Once the calculation is determined, payments are adjusted to allow for $400,000 in necessary program administration expenses. Funding for the program is limited to the amount provided in the annual appropriation. In years in which the appropriation provides less than full funding, payments are proportionally prorated to the amount of available funding. Reductions in PILT payments due to funding limitations are not carried forward into subsequent years.
Are payments adjusted for inflation?
Yes. The law, as amended in 1994, directs use of the Consumer Price Index to adjust the population and per-acre dollar values referenced in the statutory calculation.
What are "prior-year payments"?
Prior-year payments are Federal payments to local governments under programs other than PILT made during the previous fiscal year. Payments include those made under the Refuge Revenue Sharing Fund, the National Forest Fund, the Taylor Grazing Act, the Mineral Leasing Act for acquired lands, the Federal Power Act, and the Secure Rural Schools and Community Self-Determination Act. The PILT Act requires each State to report those payments to the Department each year.
Why is the FY 2022 payment amount higher than the FY 2021 payment?
The biggest driver of the change between FY 2021 and FY 2022 is the decrease in State prior-year payment deductions. Generally, when State prior-year payment deductions go down, the PILT calculation goes up. Overall, 52 of the 53 States and territories will receive an increase in their FY 2022 PILT payments.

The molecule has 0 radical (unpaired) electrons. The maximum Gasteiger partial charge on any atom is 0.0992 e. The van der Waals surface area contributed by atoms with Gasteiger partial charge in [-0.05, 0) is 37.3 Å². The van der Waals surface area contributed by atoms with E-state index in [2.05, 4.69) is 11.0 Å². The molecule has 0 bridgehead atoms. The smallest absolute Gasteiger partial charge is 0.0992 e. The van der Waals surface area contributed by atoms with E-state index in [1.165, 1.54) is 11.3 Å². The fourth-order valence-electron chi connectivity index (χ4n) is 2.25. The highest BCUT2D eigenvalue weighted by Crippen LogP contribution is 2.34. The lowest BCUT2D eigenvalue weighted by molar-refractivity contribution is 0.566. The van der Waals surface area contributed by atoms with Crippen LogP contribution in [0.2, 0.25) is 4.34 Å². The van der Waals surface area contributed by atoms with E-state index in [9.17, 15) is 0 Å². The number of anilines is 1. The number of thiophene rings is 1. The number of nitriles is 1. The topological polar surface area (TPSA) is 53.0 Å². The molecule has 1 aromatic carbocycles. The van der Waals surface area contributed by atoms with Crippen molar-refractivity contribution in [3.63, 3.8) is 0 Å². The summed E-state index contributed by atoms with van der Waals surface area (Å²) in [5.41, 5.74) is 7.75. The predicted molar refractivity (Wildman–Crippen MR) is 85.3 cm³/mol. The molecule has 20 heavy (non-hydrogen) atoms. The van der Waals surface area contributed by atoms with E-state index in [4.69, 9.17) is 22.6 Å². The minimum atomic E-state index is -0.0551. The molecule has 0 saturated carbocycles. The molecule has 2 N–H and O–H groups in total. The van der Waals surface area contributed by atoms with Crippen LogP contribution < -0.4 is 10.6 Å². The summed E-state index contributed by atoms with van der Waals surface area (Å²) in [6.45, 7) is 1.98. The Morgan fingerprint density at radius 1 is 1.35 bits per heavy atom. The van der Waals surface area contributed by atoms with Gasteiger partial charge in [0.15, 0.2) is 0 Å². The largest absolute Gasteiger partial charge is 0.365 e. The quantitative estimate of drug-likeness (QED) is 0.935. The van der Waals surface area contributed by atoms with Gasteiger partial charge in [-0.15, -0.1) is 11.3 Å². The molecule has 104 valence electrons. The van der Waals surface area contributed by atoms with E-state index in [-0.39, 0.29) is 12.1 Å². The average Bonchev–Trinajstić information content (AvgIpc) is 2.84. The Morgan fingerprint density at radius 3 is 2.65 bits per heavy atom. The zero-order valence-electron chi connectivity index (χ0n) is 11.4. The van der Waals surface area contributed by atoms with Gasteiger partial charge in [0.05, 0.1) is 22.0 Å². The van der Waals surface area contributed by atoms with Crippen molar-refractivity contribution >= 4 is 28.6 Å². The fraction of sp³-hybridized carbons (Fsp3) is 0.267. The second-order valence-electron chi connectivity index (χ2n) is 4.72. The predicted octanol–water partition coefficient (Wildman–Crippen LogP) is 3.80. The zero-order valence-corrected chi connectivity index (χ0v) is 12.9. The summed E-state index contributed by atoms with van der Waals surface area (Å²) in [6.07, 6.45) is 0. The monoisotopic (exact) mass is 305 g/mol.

How are payments made?
Payments are made by wire transfer directly to local government bank accounts or by check to the address of record. Local governments already registered in the System for Award Management (SAM) will need to update the address of record and bank account information directly in SAM. If the local government is not registered in SAM, registration is available at the SAM website: www.sam.gov. The SAM help desk number is 866–606–8220. The information in SAM will interface with the financial system that disburses PILT payments. Additional information about SAM can be found on the PILT website at https://www.doi.gov/pilt/sam-bulletin.
Who do I contact if I have questions about the PILT acreage contained in my county?
Questions concerning a description (location, type, parcel size, etc.) of PILT acreage should be directed to the agency that owns or administers the land. The following is a list, by agency, of points of contact for PILT acres.
|Alaska||Dina Torres||(907) 271-5699|
|Arizona||Rick Selbach||(602) 417-9386|
|California||Susan Sarantopoulous||(916) 978-4321|
|Colorado||Jennifer Whyte||(303) 239-3708|
|Idaho||Courtney Busse||(208) 373-3872|
|MT/ND/SD||Tammi Lorenz||(406) 896-5053|
|Nevada||Edison Garcia||(775) 861-6530|
|NM/KS/OK/TX||Jeannette Arquero||(505) 954-2155|
|OR/WA||Tara McLain||(541) 573-4462|
|WY/NE||Keesha Cary||(307) 775-6189|
|All other states||Diann Rasmussen||(703) 558–7767|
|Army/Corps of Engineers||Cartavius Whitehead||(202) 761-0425|
|Bureau of Reclamation||Ryan Alcorn (CO)||(303) 445-2711|
|U.S. Fish and Wildlife Service||Ken Fowler (VA)||(703) 358-1876|
|Forest Service||Susan Ruzicka (OR)||(503) 808-2431|
|National Park Service||Nadine Leisz (DC)||(202) 354-6961|
|Utah Reclamation Mitigation and Conservation Commission||Channa Vyfvinkel||(801) 524–3146|
Additional information concerning the PILT program may be obtained by writing to U.S. Department of the Interior, Office of Budget, 1849 C Street NW (Mail Stop 4106, MIB), Washington, DC 20240; emailing email@example.com; or calling (202) 513-7783.